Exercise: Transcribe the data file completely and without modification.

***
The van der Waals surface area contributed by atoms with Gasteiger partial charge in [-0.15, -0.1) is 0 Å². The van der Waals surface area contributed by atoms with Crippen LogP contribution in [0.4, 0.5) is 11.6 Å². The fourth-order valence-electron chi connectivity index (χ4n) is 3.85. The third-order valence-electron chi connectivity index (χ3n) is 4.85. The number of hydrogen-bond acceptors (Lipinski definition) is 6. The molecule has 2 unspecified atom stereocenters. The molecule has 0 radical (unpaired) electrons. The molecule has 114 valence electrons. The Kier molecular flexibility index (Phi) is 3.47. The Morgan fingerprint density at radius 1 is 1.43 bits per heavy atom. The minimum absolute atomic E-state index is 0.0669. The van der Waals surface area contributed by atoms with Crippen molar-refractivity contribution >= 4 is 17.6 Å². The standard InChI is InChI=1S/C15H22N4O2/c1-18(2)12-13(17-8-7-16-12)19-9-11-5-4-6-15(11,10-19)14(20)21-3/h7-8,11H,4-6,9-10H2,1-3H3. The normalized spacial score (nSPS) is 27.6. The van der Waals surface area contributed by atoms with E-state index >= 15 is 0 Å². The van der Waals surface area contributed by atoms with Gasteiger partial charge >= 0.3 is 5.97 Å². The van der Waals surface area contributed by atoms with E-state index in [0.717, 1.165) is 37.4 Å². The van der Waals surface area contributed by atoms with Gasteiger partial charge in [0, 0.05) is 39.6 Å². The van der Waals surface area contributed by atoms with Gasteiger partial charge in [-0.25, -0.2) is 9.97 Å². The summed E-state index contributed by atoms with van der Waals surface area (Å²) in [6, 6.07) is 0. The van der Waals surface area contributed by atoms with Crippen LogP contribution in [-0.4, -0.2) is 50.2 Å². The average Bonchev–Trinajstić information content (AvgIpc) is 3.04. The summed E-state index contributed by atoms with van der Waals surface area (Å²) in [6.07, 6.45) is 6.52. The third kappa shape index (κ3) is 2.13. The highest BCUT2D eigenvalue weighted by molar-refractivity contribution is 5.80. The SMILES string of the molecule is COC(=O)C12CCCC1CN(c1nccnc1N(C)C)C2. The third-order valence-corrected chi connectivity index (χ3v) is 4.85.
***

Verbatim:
The van der Waals surface area contributed by atoms with Gasteiger partial charge in [-0.15, -0.1) is 0 Å². The van der Waals surface area contributed by atoms with Crippen LogP contribution in [0.4, 0.5) is 11.6 Å². The fourth-order valence-electron chi connectivity index (χ4n) is 3.85. The third-order valence-electron chi connectivity index (χ3n) is 4.85. The number of hydrogen-bond acceptors (Lipinski definition) is 6. The molecule has 2 unspecified atom stereocenters. The molecule has 0 radical (unpaired) electrons. The molecule has 114 valence electrons. The Kier molecular flexibility index (Phi) is 3.47. The Morgan fingerprint density at radius 1 is 1.43 bits per heavy atom. The minimum absolute atomic E-state index is 0.0669. The van der Waals surface area contributed by atoms with Crippen molar-refractivity contribution >= 4 is 17.6 Å². The standard InChI is InChI=1S/C15H22N4O2/c1-18(2)12-13(17-8-7-16-12)19-9-11-5-4-6-15(11,10-19)14(20)21-3/h7-8,11H,4-6,9-10H2,1-3H3. The normalized spacial score (nSPS) is 27.6. The van der Waals surface area contributed by atoms with E-state index >= 15 is 0 Å². The van der Waals surface area contributed by atoms with Gasteiger partial charge >= 0.3 is 5.97 Å². The van der Waals surface area contributed by atoms with E-state index in [0.717, 1.165) is 37.4 Å². The van der Waals surface area contributed by atoms with Gasteiger partial charge in [0, 0.05) is 39.6 Å². The van der Waals surface area contributed by atoms with Gasteiger partial charge in [-0.25, -0.2) is 9.97 Å². The summed E-state index contributed by atoms with van der Waals surface area (Å²) in [6, 6.07) is 0. The van der Waals surface area contributed by atoms with Crippen LogP contribution in [-0.4, -0.2) is 50.2 Å². The average Bonchev–Trinajstić information content (AvgIpc) is 3.04. The summed E-state index contributed by atoms with van der Waals surface area (Å²) in [6.07, 6.45) is 6.52. The third kappa shape index (κ3) is 2.13. The highest BCUT2D eigenvalue weighted by molar-refractivity contribution is 5.80. The SMILES string of the molecule is COC(=O)C12CCCC1CN(c1nccnc1N(C)C)C2. The third-order valence-corrected chi connectivity index (χ3v) is 4.85.